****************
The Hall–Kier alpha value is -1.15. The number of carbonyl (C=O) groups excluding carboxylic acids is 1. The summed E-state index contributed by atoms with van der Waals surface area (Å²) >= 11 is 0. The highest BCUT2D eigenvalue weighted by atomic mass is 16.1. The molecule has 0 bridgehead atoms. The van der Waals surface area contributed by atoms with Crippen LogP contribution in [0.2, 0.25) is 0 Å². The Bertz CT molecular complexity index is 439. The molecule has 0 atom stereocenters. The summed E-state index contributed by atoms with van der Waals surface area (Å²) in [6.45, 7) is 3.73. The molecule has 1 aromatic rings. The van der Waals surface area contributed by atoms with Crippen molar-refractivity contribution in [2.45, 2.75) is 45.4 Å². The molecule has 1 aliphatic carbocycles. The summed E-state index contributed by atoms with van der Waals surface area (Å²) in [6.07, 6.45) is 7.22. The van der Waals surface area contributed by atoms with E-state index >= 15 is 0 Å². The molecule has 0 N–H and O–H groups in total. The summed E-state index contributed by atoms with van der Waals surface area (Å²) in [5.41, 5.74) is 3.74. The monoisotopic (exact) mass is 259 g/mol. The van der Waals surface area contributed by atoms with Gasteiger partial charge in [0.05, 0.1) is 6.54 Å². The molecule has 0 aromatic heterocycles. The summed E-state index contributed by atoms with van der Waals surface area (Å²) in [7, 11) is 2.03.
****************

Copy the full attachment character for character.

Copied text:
The Hall–Kier alpha value is -1.15. The number of carbonyl (C=O) groups excluding carboxylic acids is 1. The summed E-state index contributed by atoms with van der Waals surface area (Å²) >= 11 is 0. The highest BCUT2D eigenvalue weighted by atomic mass is 16.1. The molecule has 0 bridgehead atoms. The van der Waals surface area contributed by atoms with Crippen LogP contribution in [0.2, 0.25) is 0 Å². The Bertz CT molecular complexity index is 439. The molecule has 0 atom stereocenters. The summed E-state index contributed by atoms with van der Waals surface area (Å²) in [6.45, 7) is 3.73. The molecule has 1 aromatic rings. The van der Waals surface area contributed by atoms with Crippen molar-refractivity contribution in [2.45, 2.75) is 45.4 Å². The molecule has 1 aliphatic carbocycles. The summed E-state index contributed by atoms with van der Waals surface area (Å²) in [6.07, 6.45) is 7.22. The van der Waals surface area contributed by atoms with E-state index >= 15 is 0 Å². The molecule has 0 N–H and O–H groups in total. The summed E-state index contributed by atoms with van der Waals surface area (Å²) in [5.41, 5.74) is 3.74. The monoisotopic (exact) mass is 259 g/mol. The van der Waals surface area contributed by atoms with Gasteiger partial charge in [0.05, 0.1) is 6.54 Å². The molecule has 0 aromatic heterocycles. The summed E-state index contributed by atoms with van der Waals surface area (Å²) in [7, 11) is 2.03.